Second, people who consume news on the Internet see far more crime stories than they previously saw, or would ever see, in any newspaper or TV show. That’s simply how news aggregators work. This makes it seem like there’s a crime crisis everywhere, every day.

Third, and most important, the mainstream media do not provide truthful counter-information on their own. Non-ideological media rely on an adversarial system. They look for a he-said-she-said story. If nobody provides them with opposing facts, they act like those facts don’t exist.

This is not to say that officeholders who face tough elections should take the lead. But progressive advocacy groups and officials in safe districts should. (Obviously, some already do, but not nearly enough to make a difference.)

Progressives need an ongoing research and media outreach effort in cities and states aimed at getting the legitimate media to tell truthful stories about the frequency of crime and the relative effectiveness of public safety “solutions.”

We should insist that every story suggesting that some cherry-picked subcategory of crime has gone up must give equal coverage to the broader truth of crime going down. Nonstop stories about homicide, for example, should at least acknowledge the reduction in far more common violent crimes like robbery and assault with a deadly weapon.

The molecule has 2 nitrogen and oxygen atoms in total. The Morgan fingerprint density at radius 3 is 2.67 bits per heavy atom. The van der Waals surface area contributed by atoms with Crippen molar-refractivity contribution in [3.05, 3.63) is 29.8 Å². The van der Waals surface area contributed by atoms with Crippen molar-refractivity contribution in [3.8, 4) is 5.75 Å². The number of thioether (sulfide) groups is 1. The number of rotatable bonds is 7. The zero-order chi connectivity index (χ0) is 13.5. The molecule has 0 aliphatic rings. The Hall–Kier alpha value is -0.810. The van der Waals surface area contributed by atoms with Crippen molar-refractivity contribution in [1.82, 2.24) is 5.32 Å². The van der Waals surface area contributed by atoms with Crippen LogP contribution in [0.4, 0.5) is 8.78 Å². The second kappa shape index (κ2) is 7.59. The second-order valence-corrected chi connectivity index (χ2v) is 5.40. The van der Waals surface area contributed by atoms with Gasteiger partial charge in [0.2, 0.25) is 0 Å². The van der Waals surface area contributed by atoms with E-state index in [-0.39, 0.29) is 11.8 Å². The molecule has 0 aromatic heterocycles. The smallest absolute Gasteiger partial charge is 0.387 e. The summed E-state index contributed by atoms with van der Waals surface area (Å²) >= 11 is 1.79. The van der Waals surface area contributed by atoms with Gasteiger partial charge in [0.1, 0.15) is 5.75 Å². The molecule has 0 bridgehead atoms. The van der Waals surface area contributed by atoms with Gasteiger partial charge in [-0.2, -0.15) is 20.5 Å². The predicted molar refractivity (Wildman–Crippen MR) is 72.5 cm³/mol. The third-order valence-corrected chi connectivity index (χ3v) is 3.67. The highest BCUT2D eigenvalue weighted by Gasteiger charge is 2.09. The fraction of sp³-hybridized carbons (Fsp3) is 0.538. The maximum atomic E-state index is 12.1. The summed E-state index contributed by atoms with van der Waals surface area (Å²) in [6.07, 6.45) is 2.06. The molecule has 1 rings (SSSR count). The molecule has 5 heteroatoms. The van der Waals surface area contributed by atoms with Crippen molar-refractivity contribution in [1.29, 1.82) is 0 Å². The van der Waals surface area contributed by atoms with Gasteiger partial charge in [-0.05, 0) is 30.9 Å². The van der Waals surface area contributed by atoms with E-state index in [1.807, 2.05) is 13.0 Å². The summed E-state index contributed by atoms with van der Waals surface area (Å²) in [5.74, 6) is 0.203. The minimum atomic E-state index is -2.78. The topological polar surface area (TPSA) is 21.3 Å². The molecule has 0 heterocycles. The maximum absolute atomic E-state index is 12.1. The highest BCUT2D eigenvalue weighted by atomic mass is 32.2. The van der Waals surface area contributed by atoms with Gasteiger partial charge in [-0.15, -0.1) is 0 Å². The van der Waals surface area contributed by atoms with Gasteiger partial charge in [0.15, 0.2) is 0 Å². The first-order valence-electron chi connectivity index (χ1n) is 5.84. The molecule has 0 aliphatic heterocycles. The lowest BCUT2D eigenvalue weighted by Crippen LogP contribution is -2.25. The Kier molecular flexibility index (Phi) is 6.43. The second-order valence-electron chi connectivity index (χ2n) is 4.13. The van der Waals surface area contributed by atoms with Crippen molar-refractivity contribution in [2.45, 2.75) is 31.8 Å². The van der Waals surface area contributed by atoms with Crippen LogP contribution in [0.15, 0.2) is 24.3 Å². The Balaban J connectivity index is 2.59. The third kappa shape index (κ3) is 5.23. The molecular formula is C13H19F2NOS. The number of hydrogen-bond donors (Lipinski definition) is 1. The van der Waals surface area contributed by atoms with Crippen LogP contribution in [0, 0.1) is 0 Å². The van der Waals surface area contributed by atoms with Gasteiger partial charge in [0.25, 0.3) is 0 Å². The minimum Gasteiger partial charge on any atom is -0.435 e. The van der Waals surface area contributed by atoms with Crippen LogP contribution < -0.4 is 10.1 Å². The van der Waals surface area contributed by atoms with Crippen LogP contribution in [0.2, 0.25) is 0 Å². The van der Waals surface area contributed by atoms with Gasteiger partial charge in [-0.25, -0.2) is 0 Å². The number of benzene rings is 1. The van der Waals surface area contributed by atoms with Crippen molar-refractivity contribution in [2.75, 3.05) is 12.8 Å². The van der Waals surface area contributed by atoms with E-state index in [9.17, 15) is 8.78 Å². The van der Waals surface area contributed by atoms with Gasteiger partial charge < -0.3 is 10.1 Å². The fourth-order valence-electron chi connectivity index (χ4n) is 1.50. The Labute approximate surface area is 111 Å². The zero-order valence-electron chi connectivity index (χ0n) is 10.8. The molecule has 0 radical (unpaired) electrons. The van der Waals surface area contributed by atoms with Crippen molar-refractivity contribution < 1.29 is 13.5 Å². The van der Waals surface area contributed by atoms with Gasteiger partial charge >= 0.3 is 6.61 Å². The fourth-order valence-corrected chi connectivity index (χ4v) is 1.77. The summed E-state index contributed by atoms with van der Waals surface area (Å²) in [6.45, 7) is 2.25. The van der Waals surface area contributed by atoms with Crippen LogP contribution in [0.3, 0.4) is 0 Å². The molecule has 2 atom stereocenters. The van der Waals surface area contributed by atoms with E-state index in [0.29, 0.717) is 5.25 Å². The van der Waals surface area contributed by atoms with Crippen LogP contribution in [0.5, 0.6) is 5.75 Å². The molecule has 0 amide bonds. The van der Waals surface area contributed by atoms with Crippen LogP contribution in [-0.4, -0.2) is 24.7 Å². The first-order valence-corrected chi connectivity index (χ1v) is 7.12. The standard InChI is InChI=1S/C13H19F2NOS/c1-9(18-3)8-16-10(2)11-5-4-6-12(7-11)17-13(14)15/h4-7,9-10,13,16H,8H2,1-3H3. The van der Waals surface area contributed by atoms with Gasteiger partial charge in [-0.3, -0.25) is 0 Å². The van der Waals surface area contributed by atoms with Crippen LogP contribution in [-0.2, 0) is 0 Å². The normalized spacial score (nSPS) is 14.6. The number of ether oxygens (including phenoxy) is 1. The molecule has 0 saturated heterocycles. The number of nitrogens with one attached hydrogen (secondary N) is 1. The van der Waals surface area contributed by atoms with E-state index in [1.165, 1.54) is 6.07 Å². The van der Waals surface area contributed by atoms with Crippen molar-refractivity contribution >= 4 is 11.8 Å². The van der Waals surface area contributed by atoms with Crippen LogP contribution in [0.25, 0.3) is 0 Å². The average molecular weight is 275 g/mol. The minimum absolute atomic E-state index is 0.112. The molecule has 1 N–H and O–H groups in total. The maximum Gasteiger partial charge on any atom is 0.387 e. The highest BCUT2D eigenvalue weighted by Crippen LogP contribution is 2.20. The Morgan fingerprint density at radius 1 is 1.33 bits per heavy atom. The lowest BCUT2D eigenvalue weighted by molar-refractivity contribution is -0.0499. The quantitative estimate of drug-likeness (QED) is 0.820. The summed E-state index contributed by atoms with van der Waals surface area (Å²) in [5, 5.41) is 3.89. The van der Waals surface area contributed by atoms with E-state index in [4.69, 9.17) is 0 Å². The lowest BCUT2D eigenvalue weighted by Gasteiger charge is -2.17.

We should insist that legitimate media avoid statistics using words like “the first XX weeks of this year compared to last year.” Laws about criminal justice stay on the books for decades; it is preposterous to argue for a change based on “the last few” weeks or months. Besides, the most recent crime reports may be influenced by intermittent factors, like good weather or the latest “how-to” videos on TikTok.